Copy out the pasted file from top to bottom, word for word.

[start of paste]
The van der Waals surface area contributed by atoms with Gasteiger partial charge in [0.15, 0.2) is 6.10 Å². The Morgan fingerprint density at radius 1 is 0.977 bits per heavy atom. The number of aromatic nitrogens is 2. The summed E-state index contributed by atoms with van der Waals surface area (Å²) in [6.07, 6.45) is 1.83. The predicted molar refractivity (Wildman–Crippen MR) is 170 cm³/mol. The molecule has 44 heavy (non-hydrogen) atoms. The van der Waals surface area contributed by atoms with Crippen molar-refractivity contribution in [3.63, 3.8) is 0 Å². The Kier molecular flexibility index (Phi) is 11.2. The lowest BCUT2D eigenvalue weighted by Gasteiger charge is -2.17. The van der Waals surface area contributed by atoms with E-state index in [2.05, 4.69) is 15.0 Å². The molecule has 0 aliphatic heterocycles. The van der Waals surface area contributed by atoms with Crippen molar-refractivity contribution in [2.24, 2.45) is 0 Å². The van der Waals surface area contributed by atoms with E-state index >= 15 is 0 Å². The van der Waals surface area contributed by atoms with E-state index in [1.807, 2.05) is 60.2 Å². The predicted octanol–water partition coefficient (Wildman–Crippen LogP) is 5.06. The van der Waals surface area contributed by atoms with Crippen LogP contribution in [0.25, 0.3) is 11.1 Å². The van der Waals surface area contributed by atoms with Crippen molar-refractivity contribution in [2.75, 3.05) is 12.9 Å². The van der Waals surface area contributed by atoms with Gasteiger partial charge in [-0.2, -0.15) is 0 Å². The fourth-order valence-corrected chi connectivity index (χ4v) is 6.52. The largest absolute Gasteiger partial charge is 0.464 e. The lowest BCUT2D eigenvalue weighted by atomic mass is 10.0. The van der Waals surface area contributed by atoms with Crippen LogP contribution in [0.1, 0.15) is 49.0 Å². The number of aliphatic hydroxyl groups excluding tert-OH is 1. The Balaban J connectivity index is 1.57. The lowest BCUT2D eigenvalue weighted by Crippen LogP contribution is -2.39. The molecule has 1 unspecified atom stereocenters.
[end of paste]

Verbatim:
The van der Waals surface area contributed by atoms with Gasteiger partial charge in [0.15, 0.2) is 6.10 Å². The Morgan fingerprint density at radius 1 is 0.977 bits per heavy atom. The number of aromatic nitrogens is 2. The summed E-state index contributed by atoms with van der Waals surface area (Å²) in [6.07, 6.45) is 1.83. The predicted molar refractivity (Wildman–Crippen MR) is 170 cm³/mol. The molecule has 44 heavy (non-hydrogen) atoms. The van der Waals surface area contributed by atoms with Crippen molar-refractivity contribution in [3.63, 3.8) is 0 Å². The Kier molecular flexibility index (Phi) is 11.2. The lowest BCUT2D eigenvalue weighted by Gasteiger charge is -2.17. The van der Waals surface area contributed by atoms with E-state index in [2.05, 4.69) is 15.0 Å². The molecule has 0 aliphatic heterocycles. The van der Waals surface area contributed by atoms with Crippen molar-refractivity contribution in [2.24, 2.45) is 0 Å². The van der Waals surface area contributed by atoms with E-state index >= 15 is 0 Å². The van der Waals surface area contributed by atoms with E-state index in [1.807, 2.05) is 60.2 Å². The predicted octanol–water partition coefficient (Wildman–Crippen LogP) is 5.06. The van der Waals surface area contributed by atoms with Crippen LogP contribution in [0.25, 0.3) is 11.1 Å². The van der Waals surface area contributed by atoms with Crippen molar-refractivity contribution in [2.75, 3.05) is 12.9 Å². The van der Waals surface area contributed by atoms with Gasteiger partial charge in [-0.2, -0.15) is 0 Å². The fourth-order valence-corrected chi connectivity index (χ4v) is 6.52. The largest absolute Gasteiger partial charge is 0.464 e. The lowest BCUT2D eigenvalue weighted by atomic mass is 10.0. The van der Waals surface area contributed by atoms with Crippen LogP contribution in [0.1, 0.15) is 49.0 Å². The number of aliphatic hydroxyl groups excluding tert-OH is 1. The Balaban J connectivity index is 1.57. The lowest BCUT2D eigenvalue weighted by Crippen LogP contribution is -2.39. The molecule has 1 unspecified atom stereocenters.